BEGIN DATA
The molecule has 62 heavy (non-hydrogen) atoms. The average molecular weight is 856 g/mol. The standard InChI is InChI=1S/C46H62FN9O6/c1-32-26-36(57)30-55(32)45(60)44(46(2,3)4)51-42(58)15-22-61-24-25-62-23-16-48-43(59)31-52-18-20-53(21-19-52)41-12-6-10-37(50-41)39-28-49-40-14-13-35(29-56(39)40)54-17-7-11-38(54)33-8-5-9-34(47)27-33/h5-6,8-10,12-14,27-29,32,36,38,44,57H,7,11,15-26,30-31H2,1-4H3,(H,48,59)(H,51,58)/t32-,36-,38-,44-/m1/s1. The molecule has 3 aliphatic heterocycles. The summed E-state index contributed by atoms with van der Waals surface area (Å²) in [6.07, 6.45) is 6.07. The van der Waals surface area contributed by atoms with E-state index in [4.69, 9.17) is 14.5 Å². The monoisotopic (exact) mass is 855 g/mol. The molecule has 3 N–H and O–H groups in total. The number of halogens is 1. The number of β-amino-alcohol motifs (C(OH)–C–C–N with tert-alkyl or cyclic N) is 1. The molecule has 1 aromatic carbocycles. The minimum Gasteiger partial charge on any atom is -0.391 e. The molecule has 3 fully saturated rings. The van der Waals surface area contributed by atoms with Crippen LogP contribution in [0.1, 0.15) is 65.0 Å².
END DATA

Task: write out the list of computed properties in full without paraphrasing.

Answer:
The molecule has 62 heavy (non-hydrogen) atoms. The average molecular weight is 856 g/mol. The standard InChI is InChI=1S/C46H62FN9O6/c1-32-26-36(57)30-55(32)45(60)44(46(2,3)4)51-42(58)15-22-61-24-25-62-23-16-48-43(59)31-52-18-20-53(21-19-52)41-12-6-10-37(50-41)39-28-49-40-14-13-35(29-56(39)40)54-17-7-11-38(54)33-8-5-9-34(47)27-33/h5-6,8-10,12-14,27-29,32,36,38,44,57H,7,11,15-26,30-31H2,1-4H3,(H,48,59)(H,51,58)/t32-,36-,38-,44-/m1/s1. The molecule has 3 aliphatic heterocycles. The summed E-state index contributed by atoms with van der Waals surface area (Å²) in [6.07, 6.45) is 6.07. The van der Waals surface area contributed by atoms with E-state index in [4.69, 9.17) is 14.5 Å². The monoisotopic (exact) mass is 855 g/mol. The molecule has 3 N–H and O–H groups in total. The number of halogens is 1. The number of β-amino-alcohol motifs (C(OH)–C–C–N with tert-alkyl or cyclic N) is 1. The molecule has 1 aromatic carbocycles. The minimum Gasteiger partial charge on any atom is -0.391 e. The molecule has 3 fully saturated rings. The van der Waals surface area contributed by atoms with Crippen LogP contribution in [0.1, 0.15) is 65.0 Å².